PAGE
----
It is perplexing that we have largely excluded Paul as a piece of comparanda for the gospels. Paul is most often analyzed as a separate entity, as a predicate for Christianity’s later breadth and cohesion. Thus, we find scholarship that speaks of firm distinctions between Pauline Christianity, Johannine Christianity, Thomas Christianity, and so on. Each of these so-called “Christianities” is then linked to a unique set of interests, texts, and groups. Terms frequently used to describe this phenomenon are “trajectory” or “diversity,” meaning that Christianity rooted and developed in various geographic spaces throughout the Mediterranean world. In practice, this description of early Christianity is akin to religious pluralism, a modern category that fits much more comfortably with contemporary Protestant taxonomies than with the first-century Jesus movement.
A truly historical description of the first century Jesus movement and the plausible processes of the gospel writers must begin with the possibility that the earliest extant details about Jesus, his teachings, activities, and the significance of his death were based on our only secure data point: the letters of Paul. Like any ancient source, Paul’s letters are not without their problems (e.g., a complicated manuscript tradition, imprecise translation and terminology issues, and so on). However, by retroactively casting the Jesus of the gospels as the origin point of early Christianity, we misunderstand where our evidence begins. Yet the gospels remain the starting point even for the most widely-used textbook in our field.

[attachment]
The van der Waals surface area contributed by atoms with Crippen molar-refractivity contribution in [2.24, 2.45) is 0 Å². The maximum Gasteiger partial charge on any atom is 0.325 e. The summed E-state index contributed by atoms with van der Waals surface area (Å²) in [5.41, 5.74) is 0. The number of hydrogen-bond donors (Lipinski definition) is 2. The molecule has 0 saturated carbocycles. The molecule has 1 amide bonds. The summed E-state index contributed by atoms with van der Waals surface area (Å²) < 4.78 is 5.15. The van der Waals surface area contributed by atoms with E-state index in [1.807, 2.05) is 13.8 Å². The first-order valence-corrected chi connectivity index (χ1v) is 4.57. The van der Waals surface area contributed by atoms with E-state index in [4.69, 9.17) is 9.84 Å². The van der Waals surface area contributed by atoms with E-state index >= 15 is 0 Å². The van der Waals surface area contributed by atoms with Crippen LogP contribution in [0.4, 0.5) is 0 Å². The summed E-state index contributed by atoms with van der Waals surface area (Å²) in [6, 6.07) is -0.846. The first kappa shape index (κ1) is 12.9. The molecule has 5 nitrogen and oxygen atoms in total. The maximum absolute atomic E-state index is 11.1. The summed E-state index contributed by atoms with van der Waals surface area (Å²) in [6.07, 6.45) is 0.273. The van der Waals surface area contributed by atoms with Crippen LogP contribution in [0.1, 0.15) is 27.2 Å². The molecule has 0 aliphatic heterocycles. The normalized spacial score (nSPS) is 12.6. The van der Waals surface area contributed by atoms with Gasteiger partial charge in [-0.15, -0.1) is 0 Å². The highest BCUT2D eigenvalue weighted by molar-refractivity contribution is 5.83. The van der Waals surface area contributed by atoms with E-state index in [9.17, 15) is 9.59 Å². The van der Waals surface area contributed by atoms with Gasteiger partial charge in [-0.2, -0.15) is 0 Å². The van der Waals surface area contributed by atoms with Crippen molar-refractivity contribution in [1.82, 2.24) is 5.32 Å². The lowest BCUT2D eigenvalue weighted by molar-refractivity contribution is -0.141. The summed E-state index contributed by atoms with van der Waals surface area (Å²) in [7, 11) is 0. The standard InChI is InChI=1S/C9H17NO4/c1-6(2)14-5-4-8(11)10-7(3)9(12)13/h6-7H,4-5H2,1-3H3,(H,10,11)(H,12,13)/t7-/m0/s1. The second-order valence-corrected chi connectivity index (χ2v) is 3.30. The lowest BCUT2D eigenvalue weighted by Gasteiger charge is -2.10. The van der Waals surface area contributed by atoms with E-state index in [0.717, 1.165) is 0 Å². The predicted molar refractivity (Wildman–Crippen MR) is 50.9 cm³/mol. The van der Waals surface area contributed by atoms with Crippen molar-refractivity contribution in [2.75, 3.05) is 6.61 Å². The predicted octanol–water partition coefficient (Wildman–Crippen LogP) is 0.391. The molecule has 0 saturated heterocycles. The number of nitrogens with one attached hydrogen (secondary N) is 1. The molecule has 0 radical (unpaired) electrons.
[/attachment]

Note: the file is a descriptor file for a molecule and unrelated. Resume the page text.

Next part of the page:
I would like to use the occasion of Braun’s interview as an opportunity to engage in a thought experiment. Is an “extraordinary emphasis on Paul” justifiable if we recognize that his letters were likely used by the gospel writers? And is it possible to do this without resorting to the fanciful notion of a diverse, pluralistic, and widespread network of cohesive early Christian groups?